Foods rich in it: Wholegrain bread, beans, peas, lentils, asparagus, eggs, leafy greens, Brussels sprouts, broccoli and nuts. Half a cup of asparagus contains 134mcg of folate, one slice of wholewheat bread will give you 26mcg, and 1 large egg contains 22mcg.

Too much of a good thing: According to Chia, over-consuming folate can mask a vitamin B12 deficiency as both are involved in making red blood cells. This can be dangerous as a prolonged vitamin B12 deficiency can lead to “a slow but irreversible damage to the brain and nervous system”.


Why it’s important: Helps the body make thyroid hormones, thyroxine and triiodothyronine, which regulate metabolism. It also aids in bone and brain development in the foetus and in young children.

Deficiency symptoms: Fatigue, lethargy, weight gain, constipation, dry skin and hair, and sensitivity to the cold.

Fatigue and lethargy may be signs of iodine deficiency in women. (Photo: iStock/ MangoStar_Studio)

How much you need daily: 150mcg for adult women, 220mcg-290mcg for pregnant and breastfeeding mums.

Foods rich in it: Fish and shellfish such as mackerel, oysters, mussels, squid and prawn, as well as milk, cheese, yogurt and eggs. Six oysters contain 140mcg of iodine, 100g of fish contains 50mcg, and 300ml of milk has 57mcg.

Too much of a good thing: It can cause hyperthyroidism, which can result in increased metabolism that promotes weight loss, fast or irregular heartbeat, hand tremors, irritability, fatigue and sweatiness.


Why it’s important: It’s essential for transporting oxygen to all the tissues and organs in our body.

Deficiency symptoms: Fatigue, weakness, pale skin, sensitivity to the cold, shortness of breath, hair loss and brittle nails.

While iron is an important nutrient for women, consuming too much may lead to upset stomach, nausea and constipation. (Photo: iStock/Tharakorn)

How much you need daily: 18mg for adult women, 8mg for women above 60 years and 27mg for pregnant mums.

Foods rich in it: Red meat like beef and pork, shellfish, beans, spinach and chickpeas. A 100g serving of beef contains 3.1mg of iron, 100g of spinach has 3.6mg and 100g of chickpeas contains 2.9mg.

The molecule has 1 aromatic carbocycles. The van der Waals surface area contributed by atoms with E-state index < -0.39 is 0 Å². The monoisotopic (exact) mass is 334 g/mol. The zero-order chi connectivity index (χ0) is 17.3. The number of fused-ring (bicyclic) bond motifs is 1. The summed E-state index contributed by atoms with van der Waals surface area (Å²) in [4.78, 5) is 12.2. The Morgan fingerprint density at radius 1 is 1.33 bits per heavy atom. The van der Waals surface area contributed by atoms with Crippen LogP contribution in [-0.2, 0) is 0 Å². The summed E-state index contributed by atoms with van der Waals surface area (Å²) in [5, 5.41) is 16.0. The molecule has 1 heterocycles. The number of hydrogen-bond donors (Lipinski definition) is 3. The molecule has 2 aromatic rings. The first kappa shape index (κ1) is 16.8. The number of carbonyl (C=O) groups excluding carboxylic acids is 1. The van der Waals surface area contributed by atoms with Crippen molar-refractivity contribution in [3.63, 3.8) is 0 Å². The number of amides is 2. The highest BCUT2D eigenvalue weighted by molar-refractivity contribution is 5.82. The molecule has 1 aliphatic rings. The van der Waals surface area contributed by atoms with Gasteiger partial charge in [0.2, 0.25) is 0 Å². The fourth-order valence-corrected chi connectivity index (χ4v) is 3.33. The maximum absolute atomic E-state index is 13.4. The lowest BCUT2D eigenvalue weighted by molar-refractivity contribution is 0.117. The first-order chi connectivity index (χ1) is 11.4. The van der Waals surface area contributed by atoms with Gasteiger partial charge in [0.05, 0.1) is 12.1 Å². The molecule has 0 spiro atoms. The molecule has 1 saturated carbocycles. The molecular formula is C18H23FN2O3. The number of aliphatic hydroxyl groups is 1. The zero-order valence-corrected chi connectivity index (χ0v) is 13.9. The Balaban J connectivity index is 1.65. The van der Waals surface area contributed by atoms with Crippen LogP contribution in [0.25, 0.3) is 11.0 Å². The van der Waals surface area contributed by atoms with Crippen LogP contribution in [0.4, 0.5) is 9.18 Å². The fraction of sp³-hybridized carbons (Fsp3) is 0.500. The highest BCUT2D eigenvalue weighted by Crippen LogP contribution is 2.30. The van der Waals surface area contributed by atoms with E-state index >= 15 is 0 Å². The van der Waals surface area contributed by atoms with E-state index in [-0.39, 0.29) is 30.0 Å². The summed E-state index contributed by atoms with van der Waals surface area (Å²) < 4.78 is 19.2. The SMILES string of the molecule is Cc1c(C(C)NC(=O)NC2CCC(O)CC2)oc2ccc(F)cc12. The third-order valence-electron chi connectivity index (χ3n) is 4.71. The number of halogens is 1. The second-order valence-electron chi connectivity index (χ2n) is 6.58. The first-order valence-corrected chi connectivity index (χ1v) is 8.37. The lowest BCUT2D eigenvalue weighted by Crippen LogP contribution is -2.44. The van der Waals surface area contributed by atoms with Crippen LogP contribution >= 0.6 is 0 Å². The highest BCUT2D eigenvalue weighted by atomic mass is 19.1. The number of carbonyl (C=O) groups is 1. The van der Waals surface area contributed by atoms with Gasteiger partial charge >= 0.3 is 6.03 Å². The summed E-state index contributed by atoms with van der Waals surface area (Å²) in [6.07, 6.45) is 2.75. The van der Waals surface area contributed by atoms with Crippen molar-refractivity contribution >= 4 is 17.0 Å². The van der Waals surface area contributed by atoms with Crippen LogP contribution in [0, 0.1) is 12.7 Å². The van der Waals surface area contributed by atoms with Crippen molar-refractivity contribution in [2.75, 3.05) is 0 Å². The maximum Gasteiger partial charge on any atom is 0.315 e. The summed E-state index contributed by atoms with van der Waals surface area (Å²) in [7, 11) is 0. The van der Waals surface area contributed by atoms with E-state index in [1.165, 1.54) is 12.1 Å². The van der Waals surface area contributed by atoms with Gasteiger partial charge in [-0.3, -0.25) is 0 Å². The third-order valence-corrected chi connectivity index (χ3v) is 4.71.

Too much of a good thing: It can lead to constipation, upset stomach, nausea, vomiting and abdominal pain. 


Why it’s important: Essential for healthy vision, immune function to defend against illness, and for reproduction.

Deficiency symptoms: Mild deficiency may cause fatigue, susceptibility to infections, and infertility, while a more serious deficiency can lead to night blindness, xerophthalmia (a severe dryness of the eye that if left untreated can lead to blindness), dry skin or hair, and irregular patches on the whites of the eyes.

Love watermelons and watermelon juice? It’s a good source of vitamin A too. (Photo: iStock/Svetlana-Cherruty)

How much you need daily: 750mcg for adult women.

Foods rich in it: Poultry, eggs, mackerel, fruits like mango, papaya and watermelon, as well as vegetables such as tomatoes, red capsicum and carrots, and cornflakes. A 100g serving of chicken contains 50mcg of vitamin A, 100g of duck will give you 69mcg, 100g of cornflakes has 812mcg, while 100g of red capsicum contains a whopping 1,510mcg.

Too much of a good thing: It can lead to vision changes such as blurry sight, bone pain, nausea, vomiting, dry skin and sensitivity to bright light like sunlight.


Why it’s important: Helps with brain function, nerve tissue health, production of red blood cells and energy levels – it’s been linked to serotonin production (the chemical messenger that keeps us feeling happy).

Deficiency symptoms: Fatigue, weakness, nerve damage, megaloblastic anaemia, depression, memory loss and dementia.

How much you need daily: 2.4mcg for adult women and 2.6mcg-2.8mcg for pregnant and breastfeeding mums.

Foods rich in it: Beef, tuna, fortified nutritional yeast, sardines and cheese. A 100g serving of beef contains 5.9mcg of vitamin B12, 100g of tuna has 10.9mcg, and 100g of cheese contains 1mcg-3mcg.

Too much of a good thing While it’s rare to have serious side effects from consuming too much, it can still lead to breakouts, rosacea, headaches, nausea, vomiting and diarrhoea.


Why it’s important: Enhances the absorption of calcium to maximise bone health, while also supporting immune health.

Deficiency symptoms: Bone loss resulting in bone and back pain, depression, anxiety, frequently falling ill, fatigue, tiredness and impaired wound healing. Prolonged deficiency can also lead to rickets, a condition in infants and children that results in soft bones and skeletal deformities, and osteomalacia (weak and softened bones).

Oily fish such as salmon and tuna are good sources of vitamin D. (Photo: iStock/Thiago Santos)